||[Jan. 20th, 2004|09:48 am]
After skimming thru the coverage of the Iowa Caucus, and the analysis of the vote, I really think that it's important not to read too much into it, for a couple of reasons.|
1) The results were reported in percentages of delegates, not in percentage of votes. So, for example, Gephardt had about 50 supporters in my precinct, over 10%, but ended up with zero delegates to the county convention. Kucinich ended up with 1% of the delegates, but could have had a solid 14% of the caucus attendees at the beginning of the night. Kucinich instructed precinct captains to go for Edwards if their group was below 14%, which may have given Edwards a big boost.
2) People vote emotionally. Kerry has been showing commercials featuring a guy who was on his boat in Vietnam, saying he saved his life. Iowa as a state has a lot of veterans, and a lot of people who, though liberal in many ways, are staunchly patriotic as any red-white-and-blue-boater-wearing Republican. A common Kerry poster shows a Vietnam-era picture of him in a fatigue jacket, which does 2 things -- remind people of his military service, and remind people of his anti-war credentials from back in the day.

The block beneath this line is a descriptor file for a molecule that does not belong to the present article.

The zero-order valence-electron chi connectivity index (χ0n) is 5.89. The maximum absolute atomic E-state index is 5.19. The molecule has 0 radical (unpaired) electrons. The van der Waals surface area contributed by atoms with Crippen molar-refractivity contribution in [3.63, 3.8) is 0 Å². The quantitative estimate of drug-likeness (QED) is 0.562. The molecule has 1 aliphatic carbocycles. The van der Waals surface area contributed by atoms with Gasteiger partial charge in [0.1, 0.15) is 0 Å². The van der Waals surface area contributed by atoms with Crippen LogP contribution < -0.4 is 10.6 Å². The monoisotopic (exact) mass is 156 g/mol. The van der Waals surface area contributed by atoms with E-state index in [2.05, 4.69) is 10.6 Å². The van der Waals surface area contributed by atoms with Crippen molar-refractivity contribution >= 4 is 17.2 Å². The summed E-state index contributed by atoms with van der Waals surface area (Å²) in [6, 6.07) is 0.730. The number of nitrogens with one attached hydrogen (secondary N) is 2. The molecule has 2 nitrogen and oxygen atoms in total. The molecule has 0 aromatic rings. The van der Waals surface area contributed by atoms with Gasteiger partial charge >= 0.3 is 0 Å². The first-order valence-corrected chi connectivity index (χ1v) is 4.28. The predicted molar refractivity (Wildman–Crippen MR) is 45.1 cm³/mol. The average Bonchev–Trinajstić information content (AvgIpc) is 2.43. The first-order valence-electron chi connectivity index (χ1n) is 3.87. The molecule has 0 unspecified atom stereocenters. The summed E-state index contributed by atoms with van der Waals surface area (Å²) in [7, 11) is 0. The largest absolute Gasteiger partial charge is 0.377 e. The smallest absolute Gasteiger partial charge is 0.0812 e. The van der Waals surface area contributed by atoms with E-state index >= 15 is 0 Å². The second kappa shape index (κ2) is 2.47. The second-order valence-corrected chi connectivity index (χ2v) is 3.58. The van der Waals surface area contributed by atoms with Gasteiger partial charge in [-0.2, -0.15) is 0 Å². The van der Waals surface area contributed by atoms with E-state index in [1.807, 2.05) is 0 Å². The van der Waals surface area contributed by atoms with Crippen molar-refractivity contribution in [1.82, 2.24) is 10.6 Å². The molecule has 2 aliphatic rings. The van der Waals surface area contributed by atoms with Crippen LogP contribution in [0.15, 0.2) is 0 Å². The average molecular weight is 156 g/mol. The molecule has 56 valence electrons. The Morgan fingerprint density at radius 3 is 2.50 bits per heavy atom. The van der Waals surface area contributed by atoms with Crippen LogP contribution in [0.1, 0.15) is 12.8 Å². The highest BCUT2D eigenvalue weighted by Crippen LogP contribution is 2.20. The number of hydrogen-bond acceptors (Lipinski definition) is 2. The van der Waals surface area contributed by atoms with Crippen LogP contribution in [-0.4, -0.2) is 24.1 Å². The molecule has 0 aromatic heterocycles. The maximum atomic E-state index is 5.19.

Top this with a tearful reunion with another of his Navy buddies in Des Moines last month, and Kerry had the whole state puddling up with tears.
But he's going now into a series of states where that sort of emotional appeal may be totally not a factor, without the money or organization that Dean and others have. If I had to look in my crystal ball, here's how I'd call New Hampshire: Dean and Kerry finishing on top, fairly close, followed by Edwards, with a big diss to Wesley Clark, who will come in 4th and look like a chump. Oh, and people will start to forget that Lieberman is even in the race, just like they've already forgotten about Al Sharpton.